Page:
When training neural networks, there are at least 4 ways to regularize the network:

  • L1 Regularization
  • L2 Regularization
  • Dropout
  • Batch Normalization

    plus of course other things like weight sharing and reducing the number of connections, which might not be regularization in the strictest sense.

    But how would one choose which of those regularization methods to use? Is there a more principled way than "just try everything and see what works"?

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    • 3
      $\begingroup$ Do neural networks have principles? The principle for black box methods is to try everything and see what works $\endgroup$ Commented May 25, 2016 at 7:38
    • $\begingroup$ And this is quite sad, don't you find? $\endgroup$
      – Alex
      Commented Oct 26, 2017 at 9:59

    4 Answers 4


    There are not any strong, well-documented principles to help you decide between types of regularisation in neural networks. You can even combine regularisation techniques, you don't have to choose just one.

    A workable approach can be based on experience, and following literature and other people's results to see what gave good results in different problem domains. Bearing this in mind, dropout has proved very successful for a broad range of problems, and you can probably consider it a good first choice almost regardless of what you are attempting.

    Also sometimes just picking a option you are familiar with can help - working with techniques you understand and have experience with may get you better results than trying a whole grab bag of different options where you are not sure what order of magnitude to try for a parameter. A key issue is that the techniques can interplay with other network parameters - for instance, you may want to increase size of layers with dropout depending on the dropout percentage.

    Finally, it may not matter hugely which regularisation techniques you are using, just that you understand your problem and model well enough to spot when it is overfitting and could do with more regularisation. Or vice-versa, spot when it is underfitting and that you should scale back the regularisation.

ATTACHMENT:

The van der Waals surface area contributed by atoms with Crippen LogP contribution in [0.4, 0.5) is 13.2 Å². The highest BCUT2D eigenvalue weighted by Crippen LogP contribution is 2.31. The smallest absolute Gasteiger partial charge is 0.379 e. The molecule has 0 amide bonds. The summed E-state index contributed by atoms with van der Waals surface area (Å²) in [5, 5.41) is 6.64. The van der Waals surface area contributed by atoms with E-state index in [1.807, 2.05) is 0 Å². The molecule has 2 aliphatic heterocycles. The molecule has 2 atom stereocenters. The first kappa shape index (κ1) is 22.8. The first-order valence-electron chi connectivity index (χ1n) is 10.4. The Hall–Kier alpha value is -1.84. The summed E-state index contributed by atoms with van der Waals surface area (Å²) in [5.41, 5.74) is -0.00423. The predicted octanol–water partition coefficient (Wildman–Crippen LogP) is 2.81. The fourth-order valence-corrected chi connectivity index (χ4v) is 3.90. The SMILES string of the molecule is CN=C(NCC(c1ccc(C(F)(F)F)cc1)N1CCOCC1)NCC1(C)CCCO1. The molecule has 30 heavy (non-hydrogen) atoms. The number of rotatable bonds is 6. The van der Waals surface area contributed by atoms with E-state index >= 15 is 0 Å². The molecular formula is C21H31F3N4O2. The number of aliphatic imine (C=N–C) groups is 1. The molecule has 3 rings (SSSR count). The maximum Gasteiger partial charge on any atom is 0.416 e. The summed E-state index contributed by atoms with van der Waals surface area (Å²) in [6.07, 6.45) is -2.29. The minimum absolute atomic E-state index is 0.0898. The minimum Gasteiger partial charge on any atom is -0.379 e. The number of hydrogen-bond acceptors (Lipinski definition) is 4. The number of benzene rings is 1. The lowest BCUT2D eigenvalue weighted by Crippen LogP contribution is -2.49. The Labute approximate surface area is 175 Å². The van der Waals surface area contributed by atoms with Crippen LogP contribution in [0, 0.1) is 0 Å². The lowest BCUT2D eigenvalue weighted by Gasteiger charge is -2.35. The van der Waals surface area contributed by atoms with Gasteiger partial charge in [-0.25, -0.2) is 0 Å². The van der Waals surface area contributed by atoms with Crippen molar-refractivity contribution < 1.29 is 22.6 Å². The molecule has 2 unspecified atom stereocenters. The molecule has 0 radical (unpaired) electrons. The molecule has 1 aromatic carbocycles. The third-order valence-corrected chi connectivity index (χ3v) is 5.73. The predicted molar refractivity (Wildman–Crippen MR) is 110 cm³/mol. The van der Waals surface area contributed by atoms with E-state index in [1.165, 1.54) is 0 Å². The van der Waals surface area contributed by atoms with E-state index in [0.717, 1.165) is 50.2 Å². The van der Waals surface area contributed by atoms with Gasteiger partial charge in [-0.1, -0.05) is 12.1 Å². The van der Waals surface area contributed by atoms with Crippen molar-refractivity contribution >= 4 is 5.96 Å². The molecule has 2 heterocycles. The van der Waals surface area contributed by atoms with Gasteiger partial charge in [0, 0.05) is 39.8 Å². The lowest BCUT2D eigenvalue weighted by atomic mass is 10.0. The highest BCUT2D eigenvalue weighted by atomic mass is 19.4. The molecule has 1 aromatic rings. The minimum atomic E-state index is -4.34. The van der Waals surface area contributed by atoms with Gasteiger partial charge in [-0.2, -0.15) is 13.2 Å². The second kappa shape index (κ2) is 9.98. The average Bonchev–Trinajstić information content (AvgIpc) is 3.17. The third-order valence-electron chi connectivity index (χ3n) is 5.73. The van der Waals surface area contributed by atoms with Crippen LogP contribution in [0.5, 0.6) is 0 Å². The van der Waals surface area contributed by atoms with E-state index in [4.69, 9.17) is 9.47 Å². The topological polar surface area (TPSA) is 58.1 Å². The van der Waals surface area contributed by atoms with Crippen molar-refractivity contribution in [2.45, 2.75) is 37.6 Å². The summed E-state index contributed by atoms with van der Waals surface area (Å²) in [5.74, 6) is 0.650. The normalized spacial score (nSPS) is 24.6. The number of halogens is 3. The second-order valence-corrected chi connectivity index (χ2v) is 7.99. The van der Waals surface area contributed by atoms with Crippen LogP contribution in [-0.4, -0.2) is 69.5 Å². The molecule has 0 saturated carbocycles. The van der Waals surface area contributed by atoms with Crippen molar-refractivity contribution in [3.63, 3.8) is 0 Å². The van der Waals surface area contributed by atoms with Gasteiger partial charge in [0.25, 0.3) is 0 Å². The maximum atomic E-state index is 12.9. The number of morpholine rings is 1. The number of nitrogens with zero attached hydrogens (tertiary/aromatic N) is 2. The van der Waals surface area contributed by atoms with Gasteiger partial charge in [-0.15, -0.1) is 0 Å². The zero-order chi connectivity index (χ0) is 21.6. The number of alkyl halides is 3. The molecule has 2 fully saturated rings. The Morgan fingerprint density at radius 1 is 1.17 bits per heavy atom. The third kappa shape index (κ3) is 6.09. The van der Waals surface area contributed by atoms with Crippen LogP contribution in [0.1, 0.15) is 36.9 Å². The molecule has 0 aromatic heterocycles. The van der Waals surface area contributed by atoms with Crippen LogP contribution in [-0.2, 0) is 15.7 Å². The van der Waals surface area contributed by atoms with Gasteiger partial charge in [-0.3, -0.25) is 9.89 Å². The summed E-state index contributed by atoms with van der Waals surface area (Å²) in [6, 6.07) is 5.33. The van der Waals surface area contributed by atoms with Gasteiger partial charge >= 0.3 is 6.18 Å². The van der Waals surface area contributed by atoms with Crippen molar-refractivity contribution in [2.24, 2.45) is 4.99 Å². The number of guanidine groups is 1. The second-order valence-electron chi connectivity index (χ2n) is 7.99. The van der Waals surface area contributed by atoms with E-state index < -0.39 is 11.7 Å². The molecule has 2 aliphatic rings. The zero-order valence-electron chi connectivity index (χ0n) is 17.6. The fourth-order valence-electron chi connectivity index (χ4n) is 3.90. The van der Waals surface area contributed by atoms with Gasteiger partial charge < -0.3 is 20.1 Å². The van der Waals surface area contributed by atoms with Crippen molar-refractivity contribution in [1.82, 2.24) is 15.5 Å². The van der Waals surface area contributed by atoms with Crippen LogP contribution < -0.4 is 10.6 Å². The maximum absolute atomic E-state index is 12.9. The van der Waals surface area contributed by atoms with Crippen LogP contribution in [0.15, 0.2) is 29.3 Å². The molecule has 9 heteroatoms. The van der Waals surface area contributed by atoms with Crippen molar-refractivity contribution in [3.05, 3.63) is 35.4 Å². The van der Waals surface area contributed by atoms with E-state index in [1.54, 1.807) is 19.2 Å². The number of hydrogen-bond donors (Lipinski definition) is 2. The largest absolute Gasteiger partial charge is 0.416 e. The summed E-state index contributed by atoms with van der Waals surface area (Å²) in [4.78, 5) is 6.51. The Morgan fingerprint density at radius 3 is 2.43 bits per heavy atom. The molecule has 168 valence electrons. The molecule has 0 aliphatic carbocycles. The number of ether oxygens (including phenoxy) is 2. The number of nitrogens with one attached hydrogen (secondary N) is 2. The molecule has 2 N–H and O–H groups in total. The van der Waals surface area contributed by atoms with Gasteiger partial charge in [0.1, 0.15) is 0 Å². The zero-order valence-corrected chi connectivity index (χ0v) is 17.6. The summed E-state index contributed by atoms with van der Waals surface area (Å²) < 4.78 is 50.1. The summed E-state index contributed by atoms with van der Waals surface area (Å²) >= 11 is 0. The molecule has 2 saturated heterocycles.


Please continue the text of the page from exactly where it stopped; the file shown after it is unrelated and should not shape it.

Method of regularization

    For the following 4 techniques, L1 Regularization and L2 Regularization are needless to say that they must be a method of regularization. They shrink the weight. L1 would concentrate on shrinking a smaller amount of weight if the weights have higher importance.

    Dropout prevents overfitting by temporarily dropping out neurons. Eventually, it calculates all weights as an average so that the weight won't be too large for a particular neuron and hence it is a method of regularization.

    Batch Normalization should not be a method of regularization because the main purpose of it is to speed up the training by selecting a batch and forcing the weight to be distributed near 0, not too large, not too small.

    Choosing it

    For me, mini-batch is a must because it can speed up the process and improve the performance of network every time.

    L1 and L2 are both similar and I would prefer L1 in small network.

    Ideally, dropout should apply if there is a large variation problem or overfitting.

    Last but not the least, I agree with Neil Slater that it depends on the situation and there will never be an optimum solution.

    I recommend you to read this for further information. This is a very good material. http://neuralnetworksanddeeplearning.com/chap3.html


    L1 Regularization: Lasso Regression - works well for feature selection in case we have a huge number of features. - as it makes extensive feature selection shrinking

    L2 Regularization: Ridge Regression - perceive features with higher variance & shrink features with lower variance, - it regularizes biased values

    Dropout as a form of regularisation, is adding robustness

    Batch Normalization - "normalization of the layers' inputs by re-centering and re-scaling" - recommended after each Dense-layer

    p.s. here

    Another method is to alter the labels of the model in a specific way, which is a method of regularization

    • I assume is smth like correction for DV , as well it's possible to make corrections for IVs (on the base of previous expectations) -- for Sequence analysis (not random vars)

    Look at those algorithmic choices as additional hyperparameters and optimize them the same way as you do for your other hyperparameters. Typically this will require more data though.

    • 2
      $\begingroup$ Hi Alex, Welcome to DS.SE. This is a Q&A site that has the richest answers floating to the top via voting. Someone has voted you down, perhaps since your answer is quite short and generally explaining the solution (e.g.) isnt explaining the details of hyperparameters, a term which wasnt used by the original poster. $\endgroup$
      – Marcus D
      Commented May 25, 2016 at 14:00

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